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Each level we ride, no matter the discipline, the horse must partake by answering the question of collecting, and each time we collect the horse, we must use half-halts to tell him a change is coming. So what exactly is a half-halt?

Basically, it is a pause, a signal, a breath that warns and signals the horse of upcoming change. It is a combination of seat, leg and hands.  Half-halt is energy focused in order to rebalance the horse for what is coming.

A half-halt is like the clutch of a vehicle that must be engaged before you can shift. Since most people no longer drive a manual transmission though, that analogy is lost on many. Another way to describe a half halt is to think of it as a half-forward, rather than a half-stop. If you want to change gears (speed, gait, direction) you don’t want to stop, but rather you want the horse to continue forward with intention. Yes, even to ride from a trot to a stop, you must have your horse going forward, with his body balanced and hind quarters engaged, before you can halt. 

To understand both collection and half-halts, get down on your hands and knees and “walk” forward. Begin by letting your energy stay level or lower, then move your hands before moving your legs. Feel how your back lowers and sags? That’s a strung out, uncollected, heavy on the front end horse.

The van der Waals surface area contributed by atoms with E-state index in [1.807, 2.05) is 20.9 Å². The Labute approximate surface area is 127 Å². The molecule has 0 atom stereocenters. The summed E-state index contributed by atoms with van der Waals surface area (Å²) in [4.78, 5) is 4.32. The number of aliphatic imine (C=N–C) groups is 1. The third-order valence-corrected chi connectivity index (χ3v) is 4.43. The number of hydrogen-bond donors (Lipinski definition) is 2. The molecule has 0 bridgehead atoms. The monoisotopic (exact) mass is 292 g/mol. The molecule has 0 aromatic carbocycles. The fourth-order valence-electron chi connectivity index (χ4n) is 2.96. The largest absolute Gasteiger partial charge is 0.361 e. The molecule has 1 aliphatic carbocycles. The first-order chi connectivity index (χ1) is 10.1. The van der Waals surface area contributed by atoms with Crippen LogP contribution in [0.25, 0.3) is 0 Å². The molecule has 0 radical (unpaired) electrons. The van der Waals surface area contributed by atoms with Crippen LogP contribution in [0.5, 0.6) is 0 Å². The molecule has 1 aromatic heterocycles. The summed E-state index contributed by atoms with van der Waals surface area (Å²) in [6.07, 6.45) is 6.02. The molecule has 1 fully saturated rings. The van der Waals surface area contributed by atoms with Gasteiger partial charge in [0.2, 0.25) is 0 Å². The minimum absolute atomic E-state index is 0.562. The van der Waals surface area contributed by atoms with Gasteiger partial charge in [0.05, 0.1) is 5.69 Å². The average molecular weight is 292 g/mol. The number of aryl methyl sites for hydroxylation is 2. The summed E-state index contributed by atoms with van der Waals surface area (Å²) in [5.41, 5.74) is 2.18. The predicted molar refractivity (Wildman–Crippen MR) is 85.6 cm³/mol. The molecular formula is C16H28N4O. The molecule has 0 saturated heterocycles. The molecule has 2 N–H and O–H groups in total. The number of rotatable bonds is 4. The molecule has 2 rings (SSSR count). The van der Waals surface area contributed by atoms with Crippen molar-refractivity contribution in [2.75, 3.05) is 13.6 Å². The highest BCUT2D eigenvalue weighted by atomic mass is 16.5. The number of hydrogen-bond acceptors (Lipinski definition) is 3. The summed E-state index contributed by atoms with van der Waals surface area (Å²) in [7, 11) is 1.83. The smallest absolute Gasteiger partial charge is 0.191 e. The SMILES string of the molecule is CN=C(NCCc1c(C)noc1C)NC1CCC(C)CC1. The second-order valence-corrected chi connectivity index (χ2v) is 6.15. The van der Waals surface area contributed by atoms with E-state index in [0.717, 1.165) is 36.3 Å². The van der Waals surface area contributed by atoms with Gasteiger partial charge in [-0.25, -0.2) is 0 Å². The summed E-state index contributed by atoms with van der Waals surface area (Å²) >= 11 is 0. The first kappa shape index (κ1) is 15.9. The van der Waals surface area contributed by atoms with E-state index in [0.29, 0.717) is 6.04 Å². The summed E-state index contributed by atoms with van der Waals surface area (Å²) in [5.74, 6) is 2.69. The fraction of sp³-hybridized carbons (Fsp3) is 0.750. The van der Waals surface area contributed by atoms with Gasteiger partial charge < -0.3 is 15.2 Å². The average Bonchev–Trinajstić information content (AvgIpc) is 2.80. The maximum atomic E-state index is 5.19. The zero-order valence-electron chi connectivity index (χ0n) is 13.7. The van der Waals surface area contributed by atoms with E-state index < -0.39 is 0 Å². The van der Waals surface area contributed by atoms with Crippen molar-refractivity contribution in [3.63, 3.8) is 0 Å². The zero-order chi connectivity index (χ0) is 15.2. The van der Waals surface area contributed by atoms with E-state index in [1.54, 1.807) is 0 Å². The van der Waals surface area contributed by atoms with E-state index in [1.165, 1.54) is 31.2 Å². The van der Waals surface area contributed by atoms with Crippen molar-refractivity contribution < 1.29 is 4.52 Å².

Next, start moving by first, “Collecting” and bringing your energy up. You’ll find that your shoulders and hips will engage and activate, and when you begin moving forward, your back will lift, your core will engage, and your knees will move first. This is what collection looks and feels like, and it allows you and your horse to move in sync.

Back to half-halts; if you visualize your horse and yourself as two separate balls of energy that need to be melded into one huge ball of energy, you’ll realize that in order to make that happen, you need to condense each ball. To do this, start with yourself and pull yourself together. Do it now, wherever you are sitting or standing. Your shoulders, your spine, your legs and your core will all need to be pulled together and your energy will shift so that you feel it ready to allow you to move in any direction you choose.

Your horse needs to saber a signal to do the same. He can do it naturally already, and this is apparent when you watch him at pasture, grazing and then suddenly he must move because something scares him or he simply wants to move to another part of the field. See how his head comes up, then drops a bit as he brings his hind quarters up under himself? That is him collecting himself to be able to move in the direction he chooses at the speed he wants. All we have to do is figure out a signal to get him to do that when we want!

Enter the half-halt; that signal, that change in your legs, seat and hands that tells him you want to  do something different. It’s like a warning light for him to pay attention to your next cue and aid. So how do you do that?